Recently I've been thinking more and more about the problem of end user risk. It was prompted by some discussions with a small company here who lamented that they had to place extreme policy controls in place because their users would "wreck it " otherwise...
So I thought - I wonder why their users are so very dangerous to them? (Apart from the obvious of course...) So I went and spoke to a few of their users. They told me that the IT area used confusing words and couldn't explain why security was important to them so it wasn't seen as relevant. It seemed to me that this organisation forgot that People, Process and Technology need to work together to truly address security. The more I spoke to other people in IT, the more I realised that this is a consistent problem. In IT we always manage to get the technology side (more or less) right - and sometimes we do the Process side - but we always miss the People bit. In many cases - the security breaches we see in businesses are caused by users and their naivety or ignorance as to the correct procedure or safe practise and a lot of these cases stem from a lack of end user security education.
So I've recorded another blogcast/screencast/video thingy on the problems with motivating users around security and changing your perceptions in the eyes of the users.
After you're done watching that I've linked to some resources that you can download to begin this process of starting this conversation with the users and demonstrating some education that will not only help them at work but also at home.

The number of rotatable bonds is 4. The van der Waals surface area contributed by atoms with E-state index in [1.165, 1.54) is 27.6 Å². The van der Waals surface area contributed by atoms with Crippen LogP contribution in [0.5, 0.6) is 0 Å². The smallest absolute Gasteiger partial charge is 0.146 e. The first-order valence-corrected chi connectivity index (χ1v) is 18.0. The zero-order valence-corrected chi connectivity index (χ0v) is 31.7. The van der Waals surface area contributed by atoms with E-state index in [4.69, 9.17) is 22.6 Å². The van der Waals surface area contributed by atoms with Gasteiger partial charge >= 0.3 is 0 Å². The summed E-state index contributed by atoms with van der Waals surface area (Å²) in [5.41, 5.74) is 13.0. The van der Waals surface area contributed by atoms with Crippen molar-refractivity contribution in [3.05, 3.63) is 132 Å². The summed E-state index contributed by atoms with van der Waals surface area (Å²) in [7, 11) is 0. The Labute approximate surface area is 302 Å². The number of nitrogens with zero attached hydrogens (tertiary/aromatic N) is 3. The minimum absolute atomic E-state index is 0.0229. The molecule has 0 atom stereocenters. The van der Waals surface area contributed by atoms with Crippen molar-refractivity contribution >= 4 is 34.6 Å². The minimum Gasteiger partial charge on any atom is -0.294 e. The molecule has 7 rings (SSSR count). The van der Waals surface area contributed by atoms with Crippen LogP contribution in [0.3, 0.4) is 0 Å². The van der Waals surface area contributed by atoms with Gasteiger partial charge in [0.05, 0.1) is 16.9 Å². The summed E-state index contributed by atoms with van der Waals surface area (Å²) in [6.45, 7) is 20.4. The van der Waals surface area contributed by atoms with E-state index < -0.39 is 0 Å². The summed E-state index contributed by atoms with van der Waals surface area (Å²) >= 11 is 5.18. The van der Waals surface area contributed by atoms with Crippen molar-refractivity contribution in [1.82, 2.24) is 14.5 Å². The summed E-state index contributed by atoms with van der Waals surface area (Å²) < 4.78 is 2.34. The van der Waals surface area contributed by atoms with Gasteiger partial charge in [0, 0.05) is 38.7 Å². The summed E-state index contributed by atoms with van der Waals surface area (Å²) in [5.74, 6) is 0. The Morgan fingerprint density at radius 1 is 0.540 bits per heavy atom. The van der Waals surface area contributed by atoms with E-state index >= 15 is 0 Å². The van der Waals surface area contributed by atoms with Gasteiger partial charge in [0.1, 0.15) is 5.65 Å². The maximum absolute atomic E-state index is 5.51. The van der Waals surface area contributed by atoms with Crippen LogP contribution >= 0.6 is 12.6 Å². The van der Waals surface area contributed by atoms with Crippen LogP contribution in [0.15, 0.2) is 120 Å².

While you're at it...I'm curious to know how many of you find this area of security challenging? Fill out my online anonymous poll so we can see if its a consistent theme.
Updated: 25/9 4:12pm - Embedded survey wasnt working properly so Ive replaced it with a direct link to it.
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It might be just me, but I can't access either the streaming link of the HTTP link. Both prompt for a password from wic245d.server-web.com.
Nup its just you Thommo....:) Two separate machines of mine work fine!
Actually Thommo you were right...
One of our guys installed WSS on the server and it changed the authN I had configured for the site...whoops....should be fine now.
end user security/policies/firewalls/proxy servers etc they all help contain the end users.
in some scenarios it's a definite must to have it in place, imagine a bank which allowed their staff to surf the internet ad hoc from their PCs in the office? the exposure to "bad" elements would be huge.
in some cases I think its merely put in place to curb users accessing youtube, facebook etc as it's common knowledge that you can spend hours there rather than working.
we have a strange scenario here atm... live.com is blocked..i'm not kidding..it went so far as to block live ID sign on at one point, but that's been resolved now. anything *live.com is simply blacklisted.
we've had scenarios where even microsoft.com was blacklisted...how smart is that!
anyways, this was all put into place to stop people from spending time doing things they shouldn't.
weighing up the pros and cons and finding a happy medium is where the challenge lies - don't know how many sites i've had to tell our IT Admin to unblock as it contained information that i needed..they've all been unblocked, except for *live.com (luckily www.tafiti.com gets me past that one!!)
uhmm..last note... anything mms:// related is blocked too :)
Im not saying that we shouldnt use technology to assist in ensuring business outcomes are met and to minimise unproductive time. But you cant block the entire internet! That actually causes a business impact through employees trying to find ways around the "security" to get their job done...as you did in using tafiti :)
What Im advocating is significantly improved end user education around mitigating security risk. Thats something thats rarely - if ever - done and needs to be. Security is more than a technology issue and more than anything a people issue. Technology solutions to people problems only go so far...